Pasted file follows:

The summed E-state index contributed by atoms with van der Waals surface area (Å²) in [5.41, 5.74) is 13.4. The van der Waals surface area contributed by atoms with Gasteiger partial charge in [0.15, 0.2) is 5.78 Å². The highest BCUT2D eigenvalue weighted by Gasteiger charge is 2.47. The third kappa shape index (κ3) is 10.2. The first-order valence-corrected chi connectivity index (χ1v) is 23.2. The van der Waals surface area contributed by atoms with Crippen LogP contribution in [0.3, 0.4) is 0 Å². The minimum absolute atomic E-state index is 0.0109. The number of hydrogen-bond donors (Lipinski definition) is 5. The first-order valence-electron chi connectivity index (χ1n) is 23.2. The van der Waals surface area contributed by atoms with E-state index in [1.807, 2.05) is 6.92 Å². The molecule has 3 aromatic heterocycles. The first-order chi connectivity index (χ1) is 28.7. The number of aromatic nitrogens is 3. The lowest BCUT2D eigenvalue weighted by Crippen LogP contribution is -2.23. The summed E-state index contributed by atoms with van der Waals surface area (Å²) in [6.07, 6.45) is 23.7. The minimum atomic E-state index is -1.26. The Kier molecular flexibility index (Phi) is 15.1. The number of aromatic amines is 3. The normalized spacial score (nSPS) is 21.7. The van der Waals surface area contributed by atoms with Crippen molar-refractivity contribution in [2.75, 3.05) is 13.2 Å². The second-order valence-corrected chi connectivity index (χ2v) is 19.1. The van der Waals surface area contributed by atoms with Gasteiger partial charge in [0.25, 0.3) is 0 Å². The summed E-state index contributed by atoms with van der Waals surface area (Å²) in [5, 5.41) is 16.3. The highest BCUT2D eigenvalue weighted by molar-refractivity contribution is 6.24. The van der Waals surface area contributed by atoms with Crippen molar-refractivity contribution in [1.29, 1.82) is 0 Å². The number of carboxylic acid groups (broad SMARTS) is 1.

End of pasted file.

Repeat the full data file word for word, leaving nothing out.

The summed E-state index contributed by atoms with van der Waals surface area (Å²) in [5.41, 5.74) is 13.4. The van der Waals surface area contributed by atoms with Gasteiger partial charge in [0.15, 0.2) is 5.78 Å². The highest BCUT2D eigenvalue weighted by Gasteiger charge is 2.47. The third kappa shape index (κ3) is 10.2. The first-order valence-corrected chi connectivity index (χ1v) is 23.2. The van der Waals surface area contributed by atoms with Crippen LogP contribution in [0.3, 0.4) is 0 Å². The minimum absolute atomic E-state index is 0.0109. The number of hydrogen-bond donors (Lipinski definition) is 5. The first-order valence-electron chi connectivity index (χ1n) is 23.2. The van der Waals surface area contributed by atoms with E-state index in [1.807, 2.05) is 6.92 Å². The molecule has 3 aromatic heterocycles. The first-order chi connectivity index (χ1) is 28.7. The number of aromatic nitrogens is 3. The lowest BCUT2D eigenvalue weighted by Crippen LogP contribution is -2.23. The summed E-state index contributed by atoms with van der Waals surface area (Å²) in [6.07, 6.45) is 23.7. The minimum atomic E-state index is -1.26. The Kier molecular flexibility index (Phi) is 15.1. The number of aromatic amines is 3. The normalized spacial score (nSPS) is 21.7. The van der Waals surface area contributed by atoms with Crippen molar-refractivity contribution in [2.75, 3.05) is 13.2 Å². The second-order valence-corrected chi connectivity index (χ2v) is 19.1. The van der Waals surface area contributed by atoms with Gasteiger partial charge in [0.25, 0.3) is 0 Å². The summed E-state index contributed by atoms with van der Waals surface area (Å²) in [5, 5.41) is 16.3. The highest BCUT2D eigenvalue weighted by molar-refractivity contribution is 6.24. The van der Waals surface area contributed by atoms with Crippen molar-refractivity contribution in [1.29, 1.82) is 0 Å². The number of carboxylic acid groups (broad SMARTS) is 1.